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The Making of San Francisco Stories

Or how five friends and a cow found the spirit of a city

November 2017. As Tony Jonick, Dana Moe, and Alisha McCutcheon sat at Philz cafe in San Francisco, waiting for their films to screen at the film festival at Castro Theater, Tony said, “We know how to make short films. Let’s figure out how to do a bunch of short ones that go together, and make a feature.” Dana immediately loved the idea, “Let’s do something like New York Stories, or Paris, je t’aime, only about San Francisco.” 

Next it was time to “crew up,” so the team drew from the ranks of their talented friends in Scary Cow, the San Francisco-based filmmaking collective they’d been involved with for years. They decided to bring in writer/directors Scotty Cornfield, a retired police detective with a pathological need to make puns, and Chapman Screenwriting graduate Donna Mae Foronda. Each of the five filmmakers would direct a segment; Tony, Scotty, Dana, and Donna would handle the screenwriting, and Alisha would be director of photography for the entire feature. The group decided to make the project official by forming a production company called Phase 4 Films.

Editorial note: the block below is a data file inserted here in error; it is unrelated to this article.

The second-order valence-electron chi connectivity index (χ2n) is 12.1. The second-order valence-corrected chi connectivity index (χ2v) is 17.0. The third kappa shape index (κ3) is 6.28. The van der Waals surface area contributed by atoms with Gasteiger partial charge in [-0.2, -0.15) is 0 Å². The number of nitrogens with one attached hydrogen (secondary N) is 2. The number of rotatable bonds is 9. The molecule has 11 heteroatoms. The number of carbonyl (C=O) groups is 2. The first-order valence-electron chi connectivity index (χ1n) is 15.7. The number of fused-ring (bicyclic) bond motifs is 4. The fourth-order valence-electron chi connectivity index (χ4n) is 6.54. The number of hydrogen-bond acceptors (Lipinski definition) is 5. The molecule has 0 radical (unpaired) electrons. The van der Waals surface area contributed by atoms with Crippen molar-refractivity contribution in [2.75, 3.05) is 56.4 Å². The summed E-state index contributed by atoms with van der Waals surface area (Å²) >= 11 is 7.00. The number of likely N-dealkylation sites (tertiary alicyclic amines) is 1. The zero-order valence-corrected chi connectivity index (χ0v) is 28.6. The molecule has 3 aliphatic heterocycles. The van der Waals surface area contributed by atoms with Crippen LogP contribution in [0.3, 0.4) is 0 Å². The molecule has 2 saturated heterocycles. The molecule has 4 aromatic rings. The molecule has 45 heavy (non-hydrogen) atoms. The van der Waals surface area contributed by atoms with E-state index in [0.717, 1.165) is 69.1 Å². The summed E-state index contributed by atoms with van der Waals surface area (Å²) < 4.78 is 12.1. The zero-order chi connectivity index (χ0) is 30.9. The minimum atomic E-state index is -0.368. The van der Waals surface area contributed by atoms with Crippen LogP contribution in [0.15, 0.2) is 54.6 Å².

Once the scripts were complete, the five filmmakers organized a table read, featuring professional actors. Casting came next with auditions held in the basement of the Tenderloin Police Department, a location that resulted in a high no-show rate. Still, the five Phase 4 partners found the talent they needed to tell their stories, including many SAG actors. 

Dozens of Scary Cow friends worked on the film, running cameras, recording sound, prepping extras, art design, and the hundred other tasks need to make a films. Principal photography was completed between May and September of 2018 on the five short films that would make up the feature: Sign of the Times, Moonwalker, Deepwater, Flowers in Her Hair; and finally Left Heart. Pick-up shots came later and finally, the feature’s epilogue, which ties the stories together, was shot in October, 2019. With everything in the can, it was time to hand over the project to Academy Award-nominated editor, Robert Dalva to weave the shorts together in a way that would resonate with audiences.

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